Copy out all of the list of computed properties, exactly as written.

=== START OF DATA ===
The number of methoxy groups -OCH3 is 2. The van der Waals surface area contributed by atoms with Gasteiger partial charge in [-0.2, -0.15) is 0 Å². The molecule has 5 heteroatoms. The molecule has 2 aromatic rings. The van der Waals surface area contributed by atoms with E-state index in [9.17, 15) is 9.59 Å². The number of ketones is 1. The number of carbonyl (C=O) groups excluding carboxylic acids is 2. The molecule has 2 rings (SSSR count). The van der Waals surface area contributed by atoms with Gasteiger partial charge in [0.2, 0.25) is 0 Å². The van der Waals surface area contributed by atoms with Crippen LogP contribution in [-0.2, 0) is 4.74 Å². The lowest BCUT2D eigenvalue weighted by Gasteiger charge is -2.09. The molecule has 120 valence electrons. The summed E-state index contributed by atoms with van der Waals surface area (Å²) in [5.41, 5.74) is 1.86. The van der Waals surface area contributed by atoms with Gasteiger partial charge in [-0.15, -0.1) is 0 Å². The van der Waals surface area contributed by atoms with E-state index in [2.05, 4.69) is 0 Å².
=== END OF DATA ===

The number of methoxy groups -OCH3 is 2. The van der Waals surface area contributed by atoms with Gasteiger partial charge in [-0.2, -0.15) is 0 Å². The molecule has 5 heteroatoms. The molecule has 2 aromatic rings. The van der Waals surface area contributed by atoms with E-state index in [9.17, 15) is 9.59 Å². The number of ketones is 1. The number of carbonyl (C=O) groups excluding carboxylic acids is 2. The molecule has 2 rings (SSSR count). The van der Waals surface area contributed by atoms with Gasteiger partial charge in [0.2, 0.25) is 0 Å². The van der Waals surface area contributed by atoms with Crippen LogP contribution in [-0.2, 0) is 4.74 Å². The lowest BCUT2D eigenvalue weighted by Gasteiger charge is -2.09. The molecule has 120 valence electrons. The summed E-state index contributed by atoms with van der Waals surface area (Å²) in [5.41, 5.74) is 1.86. The van der Waals surface area contributed by atoms with Gasteiger partial charge in [-0.15, -0.1) is 0 Å². The van der Waals surface area contributed by atoms with E-state index in [2.05, 4.69) is 0 Å².